Vodafone reportedly has offered to settle its INR200 billion ($3.01 billion) tax dispute with the Indian government that started in 2007, according to the country’s revenue secretary.
Hasmuskh Adhia, the financial services secretary, tweeted yesterday that the operator has “expressed its desire to go for conciliation for its tax disputes”. He said the government held a preliminary meeting with Vodafone a month ago to discuss its proposed conciliation, but noted that the terms have not been finalised.
The Central Board of Direct Taxes also issued a statement confirming Adhia’s tweet.
The Economic Times reported that the government offered to settle the case if Vodafone would pay the original tax amount of INR80 billion out of the total INR200 billion demand, and would waive the interest and penalties.
Vodafone has been locked in a long-running tax dispute with the government over its $11 billion acquisition in 2007 of Hutchison-Essar, which was later renamed Vodafone India.
Its case improved in October when the Bombay High Court ruled in favour of Vodafone in the dispute. The court set aside an order by the Income Tax Appellate Tribunal that had previously ruled that the tax authorities had the power to levy the tax on Vodafone in a transfer pricing case dating back to 2008.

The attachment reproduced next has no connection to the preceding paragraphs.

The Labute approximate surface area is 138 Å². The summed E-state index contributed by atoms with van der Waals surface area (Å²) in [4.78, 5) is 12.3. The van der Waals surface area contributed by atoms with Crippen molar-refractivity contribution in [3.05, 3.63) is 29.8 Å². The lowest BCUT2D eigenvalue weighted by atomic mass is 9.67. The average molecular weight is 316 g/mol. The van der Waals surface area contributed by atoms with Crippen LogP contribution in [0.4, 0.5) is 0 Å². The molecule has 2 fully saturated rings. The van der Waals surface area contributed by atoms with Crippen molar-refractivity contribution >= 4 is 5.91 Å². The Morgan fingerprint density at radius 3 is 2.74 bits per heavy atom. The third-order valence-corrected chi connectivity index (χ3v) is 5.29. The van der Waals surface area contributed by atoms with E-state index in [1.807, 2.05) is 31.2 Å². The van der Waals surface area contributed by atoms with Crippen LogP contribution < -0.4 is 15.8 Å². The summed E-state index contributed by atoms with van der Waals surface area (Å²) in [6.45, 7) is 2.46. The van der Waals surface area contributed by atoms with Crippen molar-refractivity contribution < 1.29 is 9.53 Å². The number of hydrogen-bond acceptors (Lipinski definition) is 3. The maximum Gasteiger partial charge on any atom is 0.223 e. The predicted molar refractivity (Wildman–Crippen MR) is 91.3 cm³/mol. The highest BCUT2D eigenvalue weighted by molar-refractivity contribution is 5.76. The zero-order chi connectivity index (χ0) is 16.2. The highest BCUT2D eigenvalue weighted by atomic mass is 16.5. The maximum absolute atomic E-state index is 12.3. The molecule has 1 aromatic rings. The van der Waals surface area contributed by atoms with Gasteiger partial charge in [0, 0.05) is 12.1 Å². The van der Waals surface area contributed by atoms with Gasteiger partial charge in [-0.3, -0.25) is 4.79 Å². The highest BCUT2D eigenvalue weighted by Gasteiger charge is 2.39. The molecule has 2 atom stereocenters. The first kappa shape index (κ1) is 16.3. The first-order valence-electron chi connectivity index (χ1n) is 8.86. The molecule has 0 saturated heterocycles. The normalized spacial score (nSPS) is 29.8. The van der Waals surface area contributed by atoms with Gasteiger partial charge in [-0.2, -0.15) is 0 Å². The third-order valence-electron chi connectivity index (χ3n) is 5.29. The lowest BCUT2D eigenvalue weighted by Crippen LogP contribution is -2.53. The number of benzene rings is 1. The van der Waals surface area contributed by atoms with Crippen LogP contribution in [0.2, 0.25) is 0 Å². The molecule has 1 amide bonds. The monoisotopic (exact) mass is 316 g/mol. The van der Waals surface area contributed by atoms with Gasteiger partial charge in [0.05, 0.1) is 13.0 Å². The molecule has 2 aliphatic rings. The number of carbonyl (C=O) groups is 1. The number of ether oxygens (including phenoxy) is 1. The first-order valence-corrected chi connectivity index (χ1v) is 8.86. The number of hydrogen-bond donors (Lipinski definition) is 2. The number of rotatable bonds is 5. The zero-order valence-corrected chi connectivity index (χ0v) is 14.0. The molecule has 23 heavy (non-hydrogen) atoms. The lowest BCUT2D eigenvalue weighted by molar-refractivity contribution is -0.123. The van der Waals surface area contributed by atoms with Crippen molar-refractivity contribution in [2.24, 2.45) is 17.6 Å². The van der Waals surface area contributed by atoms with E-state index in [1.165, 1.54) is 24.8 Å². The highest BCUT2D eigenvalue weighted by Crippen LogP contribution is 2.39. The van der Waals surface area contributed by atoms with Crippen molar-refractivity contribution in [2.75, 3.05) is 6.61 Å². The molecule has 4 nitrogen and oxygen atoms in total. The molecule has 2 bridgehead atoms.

Vodafone, however, continues to face a separate case over the capital gains from the acquisition that is going into international arbitration.
The tax disputes have damaged the country’s investment climate, which the Narendra Modi-led government has vowed to improve by having a more stable tax corporate structure.
Vodafone CEO Vittorio Colao said in October it was preparing an initial public offering of its Indian unit, the country’s second largest operator, “subject to market conditions”. He didn’t lay out a timeline.
A few months ago, it was reported that Vodafone had appointed investment bank NM Rothschild to work on the proposed offering, with the aim of raising $4 billion.